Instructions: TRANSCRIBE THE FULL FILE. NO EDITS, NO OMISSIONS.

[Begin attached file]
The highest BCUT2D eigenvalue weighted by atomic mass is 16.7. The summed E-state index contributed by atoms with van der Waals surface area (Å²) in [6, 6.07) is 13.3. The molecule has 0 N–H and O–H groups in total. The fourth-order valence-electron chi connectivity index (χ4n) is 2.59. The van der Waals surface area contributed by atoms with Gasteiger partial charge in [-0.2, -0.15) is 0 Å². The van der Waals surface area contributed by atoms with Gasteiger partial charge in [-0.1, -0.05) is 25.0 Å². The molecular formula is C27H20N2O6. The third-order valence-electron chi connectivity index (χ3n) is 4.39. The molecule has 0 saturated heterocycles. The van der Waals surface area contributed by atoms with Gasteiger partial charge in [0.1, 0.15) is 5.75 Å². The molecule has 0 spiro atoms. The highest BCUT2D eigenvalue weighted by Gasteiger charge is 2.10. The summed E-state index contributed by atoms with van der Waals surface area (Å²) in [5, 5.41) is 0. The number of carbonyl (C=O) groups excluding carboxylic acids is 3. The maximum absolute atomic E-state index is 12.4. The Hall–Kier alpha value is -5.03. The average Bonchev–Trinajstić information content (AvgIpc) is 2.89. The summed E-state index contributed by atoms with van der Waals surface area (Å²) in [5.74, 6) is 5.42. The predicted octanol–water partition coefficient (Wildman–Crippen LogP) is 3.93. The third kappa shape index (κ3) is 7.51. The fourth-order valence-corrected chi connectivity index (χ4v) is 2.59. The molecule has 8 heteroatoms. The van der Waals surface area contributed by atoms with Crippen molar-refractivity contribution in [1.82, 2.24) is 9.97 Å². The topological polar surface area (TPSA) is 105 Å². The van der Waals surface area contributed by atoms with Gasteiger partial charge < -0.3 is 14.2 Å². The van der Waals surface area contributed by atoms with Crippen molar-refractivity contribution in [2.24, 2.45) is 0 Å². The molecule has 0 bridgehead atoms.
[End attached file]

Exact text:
The highest BCUT2D eigenvalue weighted by atomic mass is 16.7. The summed E-state index contributed by atoms with van der Waals surface area (Å²) in [6, 6.07) is 13.3. The molecule has 0 N–H and O–H groups in total. The fourth-order valence-electron chi connectivity index (χ4n) is 2.59. The van der Waals surface area contributed by atoms with Gasteiger partial charge in [-0.2, -0.15) is 0 Å². The van der Waals surface area contributed by atoms with Gasteiger partial charge in [-0.1, -0.05) is 25.0 Å². The molecular formula is C27H20N2O6. The third-order valence-electron chi connectivity index (χ3n) is 4.39. The molecule has 0 saturated heterocycles. The van der Waals surface area contributed by atoms with Gasteiger partial charge in [0.1, 0.15) is 5.75 Å². The molecule has 0 spiro atoms. The highest BCUT2D eigenvalue weighted by Gasteiger charge is 2.10. The summed E-state index contributed by atoms with van der Waals surface area (Å²) in [5, 5.41) is 0. The number of carbonyl (C=O) groups excluding carboxylic acids is 3. The maximum absolute atomic E-state index is 12.4. The Hall–Kier alpha value is -5.03. The average Bonchev–Trinajstić information content (AvgIpc) is 2.89. The summed E-state index contributed by atoms with van der Waals surface area (Å²) in [5.74, 6) is 5.42. The predicted octanol–water partition coefficient (Wildman–Crippen LogP) is 3.93. The third kappa shape index (κ3) is 7.51. The fourth-order valence-corrected chi connectivity index (χ4v) is 2.59. The molecule has 8 heteroatoms. The van der Waals surface area contributed by atoms with Crippen molar-refractivity contribution in [1.82, 2.24) is 9.97 Å². The topological polar surface area (TPSA) is 105 Å². The van der Waals surface area contributed by atoms with Gasteiger partial charge < -0.3 is 14.2 Å². The van der Waals surface area contributed by atoms with Crippen molar-refractivity contribution in [2.24, 2.45) is 0 Å². The molecule has 0 bridgehead atoms.